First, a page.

Dodgers News: Vin Scully ‘Wouldn’t Have Said Much’ If He Called Justin Turner’s Walk-Off Home Run
Jayne Kamin-Oncea/USA TODAY Sports

While Vin Scully enjoyed retirement away from Dodger Stadium for much of the regular season, he’s attended multiple playoff games as the Los Angeles Dodgers push toward their first World Series since 1988.

Scully stepped away from the booth after 67 illustrious seasons in a career that began with the franchise still in Brooklyn. He’s been on the call for memorable moments involving the Dodgers, other teams in the World Series, Super Bowls, and more.

Under the modern format, Scully has relinquished his duties as voice of the Dodgers for the playoffs, and politely declined overtures to join a national booth during the postseason.

When Justin Turner hit a walk-off home run in Game 2 of the National League Championship Series, it was easy to wonder how Scully would’ve delivered the moment.

He explained Bill Shaikin of the L.A. Times it would not have been much:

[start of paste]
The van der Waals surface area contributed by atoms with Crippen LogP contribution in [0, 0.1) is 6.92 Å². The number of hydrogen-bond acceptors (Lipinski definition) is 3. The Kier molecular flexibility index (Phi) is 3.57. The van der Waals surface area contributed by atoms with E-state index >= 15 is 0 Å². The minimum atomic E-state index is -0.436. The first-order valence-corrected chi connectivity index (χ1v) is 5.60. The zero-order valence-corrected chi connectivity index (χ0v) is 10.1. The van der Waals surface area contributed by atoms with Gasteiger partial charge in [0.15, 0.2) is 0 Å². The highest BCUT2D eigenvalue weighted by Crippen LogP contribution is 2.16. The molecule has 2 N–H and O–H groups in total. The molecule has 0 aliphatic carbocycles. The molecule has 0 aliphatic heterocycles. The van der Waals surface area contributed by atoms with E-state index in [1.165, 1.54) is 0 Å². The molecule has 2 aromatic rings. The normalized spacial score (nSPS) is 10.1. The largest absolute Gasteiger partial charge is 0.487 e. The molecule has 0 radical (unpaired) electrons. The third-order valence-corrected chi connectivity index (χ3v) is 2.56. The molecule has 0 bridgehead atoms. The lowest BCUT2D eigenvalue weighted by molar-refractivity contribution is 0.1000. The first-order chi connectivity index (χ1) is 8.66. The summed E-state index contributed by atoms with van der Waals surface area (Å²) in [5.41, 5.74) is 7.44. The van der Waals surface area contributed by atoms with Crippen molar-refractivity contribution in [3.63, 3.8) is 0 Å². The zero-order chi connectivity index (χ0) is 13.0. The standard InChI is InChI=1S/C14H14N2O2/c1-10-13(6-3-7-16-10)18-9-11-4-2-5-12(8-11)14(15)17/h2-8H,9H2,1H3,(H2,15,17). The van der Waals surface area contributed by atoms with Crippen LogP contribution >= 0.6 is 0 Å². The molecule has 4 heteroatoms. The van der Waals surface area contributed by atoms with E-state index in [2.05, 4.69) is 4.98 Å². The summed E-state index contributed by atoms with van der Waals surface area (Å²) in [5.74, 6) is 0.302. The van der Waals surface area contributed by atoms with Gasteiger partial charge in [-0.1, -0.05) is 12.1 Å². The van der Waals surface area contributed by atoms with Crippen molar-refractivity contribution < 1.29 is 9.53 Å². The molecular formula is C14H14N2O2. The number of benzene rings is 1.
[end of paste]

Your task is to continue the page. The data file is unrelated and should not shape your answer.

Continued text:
“I wouldn’t have said much,” he said. “I would have just said, as always, ‘It’s gone,’ and then shut up.”

And then Scully chuckled.

“I do my best work saying nothing,” he said.

Turner’s walk-off home run in the playoffs is only the second such hit in Dodgers franchise history. The other is of course Kirk Gibson’s game-winner hit off Oakland Athletics closer Dennis Eckersley in Game 1 of the 1988 World Series.

Scully’s hypothesized approach is similar to his call of Gibson’s home run can be recited by just about anyone in Los Angeles. After relaying the home run, “She is gone!”

Scully allowed the sound from the Dodger Stadium air to fill the broadcast for over one minute. “In a year that has been so improbable,” he then began, “the impossible has happened.”

Turner, who was a young child on Oct. 15, 1988, recalls Gibson’s home run as one of his earliest baseball memories. Former Dodgers manager Tommy Lasorda, who’s an in-person witness to both key hits, called Gibson and Turner “money players” who share similarities.